IRS Delays $600 Reporting Threshold for Forms 1099-K

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The American Rescue Plan Act of 2021 lowered the reporting threshold to $600 for third parties that process credit card and other payments relating to business activities. In an early Christmas present to those who seek repeal of the provision, the IRS announced today that it will delay implementing new reporting threshold for another year.

IRS Notice 2023-10 sets out the details: calendar year 2022 will be treated as a transition period, and no penalties will be imposed for third party payment processors who follow the pre-ARPA rules:

The IRS will not assert penalties … for TPSOs failing to file or failing to furnish Forms 1099-K unless the gross amount of aggregate payments to be reported exceeds $20,000 and the number of transactions exceeds 200. For returns for calendar years beginning after December 31, 2022, a TPSO is required to report payments in settlement of third party network transactions with any participating payee that exceed a minimum threshold of $600 in aggregate payments, regardless of the number of such transactions.

Income from transactions not reported to the IRS is a major part of the U.S. tax gap, as the IRS FAQ on the provision explains. However, the IRS press release states that

“The IRS and Treasury heard a number of concerns regarding the timeline of implementation of these changes under the American Rescue Plan,” said Acting IRS Commissioner Doug O’Donnell. “To help smooth the transition and ensure clarity for taxpayers, tax professionals and industry, the IRS will delay implementation of the 1099-K changes. The additional time will help reduce confusion during the upcoming 2023 tax filing season and provide more time for taxpayers to prepare and understand the new reporting requirements.”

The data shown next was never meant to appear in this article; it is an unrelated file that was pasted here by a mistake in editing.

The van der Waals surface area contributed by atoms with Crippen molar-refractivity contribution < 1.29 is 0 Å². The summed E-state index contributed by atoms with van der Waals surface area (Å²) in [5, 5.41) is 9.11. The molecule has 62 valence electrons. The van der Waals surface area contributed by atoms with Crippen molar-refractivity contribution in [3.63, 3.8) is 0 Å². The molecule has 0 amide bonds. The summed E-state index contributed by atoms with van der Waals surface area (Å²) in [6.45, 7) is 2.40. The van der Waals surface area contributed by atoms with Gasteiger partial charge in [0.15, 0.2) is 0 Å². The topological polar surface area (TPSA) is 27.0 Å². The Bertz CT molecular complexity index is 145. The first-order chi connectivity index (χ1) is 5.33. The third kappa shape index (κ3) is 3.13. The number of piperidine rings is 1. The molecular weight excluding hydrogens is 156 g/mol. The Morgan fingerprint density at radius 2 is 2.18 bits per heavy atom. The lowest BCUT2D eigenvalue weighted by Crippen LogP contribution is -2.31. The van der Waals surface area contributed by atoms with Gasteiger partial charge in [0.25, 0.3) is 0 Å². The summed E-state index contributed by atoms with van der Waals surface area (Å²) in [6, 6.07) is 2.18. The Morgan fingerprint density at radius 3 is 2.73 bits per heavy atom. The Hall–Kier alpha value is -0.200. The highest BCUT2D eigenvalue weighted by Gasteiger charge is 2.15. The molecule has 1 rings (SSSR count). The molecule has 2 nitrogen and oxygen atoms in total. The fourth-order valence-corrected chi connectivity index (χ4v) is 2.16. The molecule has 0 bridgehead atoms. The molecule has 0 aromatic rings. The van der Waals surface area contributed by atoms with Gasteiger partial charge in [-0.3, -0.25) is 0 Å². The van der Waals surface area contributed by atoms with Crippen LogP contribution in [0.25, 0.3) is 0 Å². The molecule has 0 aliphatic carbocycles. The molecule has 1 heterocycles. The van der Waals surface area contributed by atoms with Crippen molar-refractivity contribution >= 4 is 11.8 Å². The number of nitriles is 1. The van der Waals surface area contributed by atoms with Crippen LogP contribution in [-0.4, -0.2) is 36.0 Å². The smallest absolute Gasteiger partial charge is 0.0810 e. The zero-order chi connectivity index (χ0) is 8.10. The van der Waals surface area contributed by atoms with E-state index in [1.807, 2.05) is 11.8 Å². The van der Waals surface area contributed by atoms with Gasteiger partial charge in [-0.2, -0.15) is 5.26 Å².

For now, third-party settlement organizations can relax, and we will all wait to see what Congress does with IRC 6050W in the coming year.

Christine Speidel About Christine Speidel

Christine Speidel is Associate Professor and Director of the Federal Tax Clinic at Villanova University Charles Widger School of Law. Prior to her appointment at Villanova she practiced law at Vermont Legal Aid, Inc. At Vermont Legal Aid Christine directed the Vermont Low-Income Taxpayer Clinic and was a staff attorney for Vermont Legal Aid's Office of the Health Care Advocate.


  1. Amber Gray-Fenner says


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